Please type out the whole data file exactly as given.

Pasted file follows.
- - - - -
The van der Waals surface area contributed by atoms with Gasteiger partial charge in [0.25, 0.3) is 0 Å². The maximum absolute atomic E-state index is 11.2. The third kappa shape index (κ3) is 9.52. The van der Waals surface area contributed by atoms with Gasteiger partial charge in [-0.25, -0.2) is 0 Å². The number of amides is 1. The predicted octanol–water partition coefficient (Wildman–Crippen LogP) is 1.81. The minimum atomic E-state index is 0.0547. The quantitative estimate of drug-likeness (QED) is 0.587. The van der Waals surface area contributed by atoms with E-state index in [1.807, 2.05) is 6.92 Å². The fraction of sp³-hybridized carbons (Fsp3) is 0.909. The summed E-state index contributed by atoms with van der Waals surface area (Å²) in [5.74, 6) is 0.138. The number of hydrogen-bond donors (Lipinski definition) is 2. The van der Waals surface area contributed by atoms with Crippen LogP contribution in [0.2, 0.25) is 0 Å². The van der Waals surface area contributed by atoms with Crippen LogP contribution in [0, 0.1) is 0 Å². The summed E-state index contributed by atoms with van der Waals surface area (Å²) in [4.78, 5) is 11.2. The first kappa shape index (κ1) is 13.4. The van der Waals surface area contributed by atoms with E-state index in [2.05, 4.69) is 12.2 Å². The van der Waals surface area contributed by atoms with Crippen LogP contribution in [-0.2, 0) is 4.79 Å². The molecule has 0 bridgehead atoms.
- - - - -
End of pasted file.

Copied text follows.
The van der Waals surface area contributed by atoms with Gasteiger partial charge in [0.25, 0.3) is 0 Å². The maximum absolute atomic E-state index is 11.2. The third kappa shape index (κ3) is 9.52. The van der Waals surface area contributed by atoms with Gasteiger partial charge in [-0.25, -0.2) is 0 Å². The number of amides is 1. The predicted octanol–water partition coefficient (Wildman–Crippen LogP) is 1.81. The minimum atomic E-state index is 0.0547. The quantitative estimate of drug-likeness (QED) is 0.587. The van der Waals surface area contributed by atoms with E-state index in [1.807, 2.05) is 6.92 Å². The fraction of sp³-hybridized carbons (Fsp3) is 0.909. The summed E-state index contributed by atoms with van der Waals surface area (Å²) in [5.74, 6) is 0.138. The number of hydrogen-bond donors (Lipinski definition) is 2. The van der Waals surface area contributed by atoms with Crippen LogP contribution in [0.2, 0.25) is 0 Å². The van der Waals surface area contributed by atoms with Crippen LogP contribution in [0, 0.1) is 0 Å². The summed E-state index contributed by atoms with van der Waals surface area (Å²) in [4.78, 5) is 11.2. The first kappa shape index (κ1) is 13.4. The van der Waals surface area contributed by atoms with E-state index in [2.05, 4.69) is 12.2 Å². The van der Waals surface area contributed by atoms with Crippen LogP contribution in [-0.2, 0) is 4.79 Å². The molecule has 0 bridgehead atoms.